Dividing Up Retirement Benefits Is Not an Easy Task

Gone are the days when most families in the Reading area were supported by a single earner who worked for one company his entire life then retired on a comfortable pension. Our current reality is one where both partners work, both of them switch jobs or even careers a couple of times, and their retirement accounts are at least partially self-funded. This shift has had an enormous impact on society and divorce law.

Splitting up retirement accounts, or assets the former couple intended to use to fund their retirement can be one of the most difficult aspects of modern-day divorce. At the Law Office of Gary R. Swavely, Jr., we fight to make sure our clients get every penny of the retirement benefits they deserve.

Below we will go over some retirement account division basics, but this is truly a very complex area of the law. Pennsylvania requires divorcing couples to divide up their property using the “equitable distribution” method. This takes into consideration factors like each spouse’s age, health, education, and income, as well as the length of the marriage. Layered on top of this is a federal law called the Employee Retirement Income Security Act of 1974 (ERISA), which dictates many aspects of retirement accounts, including their division. Few couples can successfully navigate the complex web of state and federal laws governing the division of retirement benefits without the assistance of an experienced divorce attorney, and in many cases, a financial advisor.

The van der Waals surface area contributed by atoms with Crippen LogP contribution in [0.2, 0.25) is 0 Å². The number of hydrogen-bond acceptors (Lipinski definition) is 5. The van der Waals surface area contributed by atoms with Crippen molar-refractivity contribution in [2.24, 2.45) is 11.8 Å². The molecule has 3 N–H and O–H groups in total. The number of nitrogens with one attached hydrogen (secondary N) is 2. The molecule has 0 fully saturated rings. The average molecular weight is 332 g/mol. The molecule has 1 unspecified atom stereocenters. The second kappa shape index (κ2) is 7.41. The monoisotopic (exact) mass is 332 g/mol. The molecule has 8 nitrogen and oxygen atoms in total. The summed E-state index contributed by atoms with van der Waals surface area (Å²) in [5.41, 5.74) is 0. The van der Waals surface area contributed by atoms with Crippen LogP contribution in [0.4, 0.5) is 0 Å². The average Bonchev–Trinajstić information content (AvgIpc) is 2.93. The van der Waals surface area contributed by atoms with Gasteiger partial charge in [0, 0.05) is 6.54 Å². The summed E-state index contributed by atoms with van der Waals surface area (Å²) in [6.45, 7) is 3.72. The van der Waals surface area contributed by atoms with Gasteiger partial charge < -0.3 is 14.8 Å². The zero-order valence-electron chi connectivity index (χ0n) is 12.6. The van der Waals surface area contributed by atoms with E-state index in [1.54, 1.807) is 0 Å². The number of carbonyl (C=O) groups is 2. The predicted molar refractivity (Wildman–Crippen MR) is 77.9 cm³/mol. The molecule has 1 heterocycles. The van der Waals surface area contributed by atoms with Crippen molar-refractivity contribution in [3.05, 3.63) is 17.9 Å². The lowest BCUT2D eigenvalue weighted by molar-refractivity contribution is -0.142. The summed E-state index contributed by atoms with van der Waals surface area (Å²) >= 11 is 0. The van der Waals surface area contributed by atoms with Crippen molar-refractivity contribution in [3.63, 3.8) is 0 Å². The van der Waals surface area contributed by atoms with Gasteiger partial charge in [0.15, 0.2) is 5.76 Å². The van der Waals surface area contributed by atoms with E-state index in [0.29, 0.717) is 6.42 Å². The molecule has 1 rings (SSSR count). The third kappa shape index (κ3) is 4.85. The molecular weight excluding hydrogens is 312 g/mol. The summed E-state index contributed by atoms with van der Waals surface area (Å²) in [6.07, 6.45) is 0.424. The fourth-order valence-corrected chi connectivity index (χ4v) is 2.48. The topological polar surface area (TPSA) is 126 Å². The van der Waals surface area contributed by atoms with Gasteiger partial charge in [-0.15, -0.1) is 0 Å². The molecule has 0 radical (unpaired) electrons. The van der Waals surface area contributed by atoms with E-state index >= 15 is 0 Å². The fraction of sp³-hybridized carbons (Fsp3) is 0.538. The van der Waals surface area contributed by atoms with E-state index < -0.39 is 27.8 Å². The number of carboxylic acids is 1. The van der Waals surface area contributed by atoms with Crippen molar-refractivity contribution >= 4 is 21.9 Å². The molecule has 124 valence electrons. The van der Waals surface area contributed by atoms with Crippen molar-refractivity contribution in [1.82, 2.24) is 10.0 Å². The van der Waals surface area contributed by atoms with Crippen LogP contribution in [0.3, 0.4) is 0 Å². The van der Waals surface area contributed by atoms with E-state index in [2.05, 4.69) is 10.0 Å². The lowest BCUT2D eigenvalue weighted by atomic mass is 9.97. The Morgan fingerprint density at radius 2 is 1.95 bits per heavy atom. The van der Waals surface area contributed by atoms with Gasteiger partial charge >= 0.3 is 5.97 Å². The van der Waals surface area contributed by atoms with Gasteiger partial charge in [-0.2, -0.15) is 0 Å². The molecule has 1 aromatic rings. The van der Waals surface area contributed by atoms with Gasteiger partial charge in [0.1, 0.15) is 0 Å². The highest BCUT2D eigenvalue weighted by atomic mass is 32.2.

The Type Of Benefits Matters

When dividing up retirement accounts, the type of account matters. Whether your accounts are employee-funded or self-funded matters. Whether your retirement plans are defined benefit or defined contribution plans matters. If you are not entirely sure what types of accounts you and your ex have, we can help you figure that out, and then get to work dividing them up.

Timing Matters

When the account was funded matters. If all of the assets in the account were earned before the couple was married, the partner who brought the account to the marriage may be able to keep it for themselves. When a retirement account is funded during the marriage, it will almost certainly be considered a marital asset that is subject to division. Where it gets tricky is when there is an account that was partially funded before marriage but was added to during the marriage.

Timing also matters when it comes to the nuts and bolts of the division. Whether an account is being divided up right now, with a lump sum payment going to each partner, or whether the account will be divided when one or both parties divorce and start taking withdrawals matters.

Tax Considerations

The division of retirement accounts must be carefully recorded in a Qualified Domestic Relations Order (QDRO), which is then sent along with other documents to the applicable plan administrators and the IRS. If all the i’s are dotted and t’s are crossed, the tax implications of the retirement benefit divisions should be negligible.

Your Reading Area Divorce Attorney

If you are thinking about getting divorced, and want to make sure you get your fair share of all of the retirement benefits you are entitled to, Attorney Gary R. Swavely, Jr. is ready to take your call.